Coming Out: A Gay Mormon Navigates Family, Faith And Sexuality Jamison Manwaring is the youngest of eight siblings in a devout Mormon family. Like his older brothers, he wants a marriage and kids. But, as a gay Mormon man, that will be difficult for him.
NPR logo

Coming Out: A Gay Mormon Navigates Family, Faith And Sexuality

  • Download
  • <iframe src="" width="100%" height="290" frameborder="0" scrolling="no" title="NPR embedded audio player">
  • Transcript
Coming Out: A Gay Mormon Navigates Family, Faith And Sexuality

Coming Out: A Gay Mormon Navigates Family, Faith And Sexuality

  • Download
  • <iframe src="" width="100%" height="290" frameborder="0" scrolling="no" title="NPR embedded audio player">
  • Transcript


This is WEEKEND EDITION from NPR News. I'm Rachel Martin.

JAMISON MANWARING: Being gay did not fit in with what I wanted. It didn't fit in, in my own family. It didn't fit in my religion or my culture. And, at the time, I felt I need to find out how to fix this.

MARTIN: This is Jamison Manwaring. He grew up in Idaho Falls, Idaho, which happens to be my hometown too. He's from a devout Mormon family, the youngest of eight kids. The Mormon Church says that, quote, "Same-sex attraction is itself not a sin but yielding to it is." Back in 2008, the church funneled millions of dollars into the campaigns supporting California's anti-gay marriage Proposition 8. It is now one of two gay marriage cases before the U.S. Supreme Court.

Jamison Manwaring says he wants a marriage and kids, but that will be difficult for him as a gay Mormon man. A couple of weeks ago, he made a video and put it online, a way to come out to all of his friends and family at the same time.

I recently spoke with Manwaring and his older brother, Josh, about how their family is navigating the issue of gay marriage. It's this week's Sunday Conversation.

MANWARING: I knew at 14 or 15 that those feelings were very real. I just thought it was going to be a phase. And that was informed by some of the things that I read, is that you just continue to do normal things and interact with your friends, and that over time those things would change. And then, you know, as far as the Gospel goes, as long as you do everything you're supposed to correctly, then, you know, God takes care of the rest. And that's how I approached it, until I was 21, when I came home from my mission. And then I was very disappointed when those feelings were not gone.

MARTIN: We should say again, you went on a mission for two years for the Mormon Church, which is a time - I would imagine - was kind of a safe space because Mormon missionaries are not supposed to have any romantic relationships during that time. So you kind of didn't have to deal with it, I wouldn't imagine.

MANWARING: Yeah, exactly, it was actually great because I'm around all my friends, we worked together, we were busy doing things, we're bonding and we were focused on something greater ourselves, and it was a wonderful time of my life.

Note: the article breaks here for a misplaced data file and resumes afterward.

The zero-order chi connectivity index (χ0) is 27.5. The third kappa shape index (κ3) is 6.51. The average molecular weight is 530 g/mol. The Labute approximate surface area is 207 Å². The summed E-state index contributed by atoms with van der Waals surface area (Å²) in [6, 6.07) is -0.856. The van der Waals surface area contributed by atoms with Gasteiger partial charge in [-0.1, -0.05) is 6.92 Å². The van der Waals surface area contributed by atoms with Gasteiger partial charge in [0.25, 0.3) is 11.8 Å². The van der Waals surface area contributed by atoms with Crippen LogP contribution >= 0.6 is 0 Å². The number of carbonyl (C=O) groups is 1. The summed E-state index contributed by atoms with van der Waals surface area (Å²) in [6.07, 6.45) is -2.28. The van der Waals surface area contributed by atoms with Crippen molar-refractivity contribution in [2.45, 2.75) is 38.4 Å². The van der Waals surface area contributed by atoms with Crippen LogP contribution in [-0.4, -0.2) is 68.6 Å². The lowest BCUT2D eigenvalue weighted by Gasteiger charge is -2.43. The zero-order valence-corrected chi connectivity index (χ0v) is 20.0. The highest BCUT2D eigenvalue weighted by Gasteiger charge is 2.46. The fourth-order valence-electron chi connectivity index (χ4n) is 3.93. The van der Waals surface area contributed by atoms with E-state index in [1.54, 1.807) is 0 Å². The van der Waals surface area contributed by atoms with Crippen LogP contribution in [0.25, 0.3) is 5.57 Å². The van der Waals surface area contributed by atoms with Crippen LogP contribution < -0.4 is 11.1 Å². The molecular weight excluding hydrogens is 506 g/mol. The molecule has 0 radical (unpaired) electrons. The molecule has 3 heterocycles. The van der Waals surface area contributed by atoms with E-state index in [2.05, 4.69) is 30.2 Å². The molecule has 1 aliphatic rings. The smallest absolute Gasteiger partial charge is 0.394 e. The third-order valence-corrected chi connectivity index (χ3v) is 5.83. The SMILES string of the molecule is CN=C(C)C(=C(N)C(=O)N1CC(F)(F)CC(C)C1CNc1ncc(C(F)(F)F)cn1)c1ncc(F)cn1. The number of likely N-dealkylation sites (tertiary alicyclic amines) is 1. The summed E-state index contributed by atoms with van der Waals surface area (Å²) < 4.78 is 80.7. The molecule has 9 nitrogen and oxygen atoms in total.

MARTIN: So what happened when you came home?

MANWARING: When I came home I felt, OK, I just need to focus on finding a wife and getting married. And that was the counsel that I was given because I had ecclesiastical leaders - church leaders - who knew, who were very kind to me and...

MARTIN: Who knew that you believed that you were gay.

MANWARING: Yeah, who knew that I had those feelings, same-gender attraction. But I also felt that I was open to being able to marry a woman at that point 'cause I never had dated a woman.


MANWARING: So it was kind of easy to think. So they encouraged me to date when I came home. And so, I did that, you know, vigorously.


MANWARING: But about a month or two after I came home, there were a few times where it hit me pretty strong that those feelings were not only still there but they were stronger than ever.

MARTIN: So, I'd like to bring your brother, Josh, into the conversation.

Josh, clearly, your brother had been trying to get help for something he thought was a problem. When did you finally find out that Jamison was having these feelings?

JOSH MANWARING: I kind of stumbled onto the issue in - I was visiting him at his house and was in his closet borrowing a shirt. And in his closet, I found a book that talked about dealing with these issues. And I put it back. I didn't say anything to Jamison for two or three days, I didn't know what to say.

And so, I called one of my brothers who was a little bit closer to Jamison by age. And they had been discussing some of these topics and he encouraged me to call Jamison and talk to him. And so I did. And he told me about some of the things he was dealing with.

MARTIN: What was your reaction?

MANWARING: I think the only reaction I could think of would be shocked. It was - I had no idea. You know, there's five boys in our family. Four of us boys are as straight as you can imagine in terms of sexuality. And I never would have crossed my mind that one of brothers would have been dealing with this.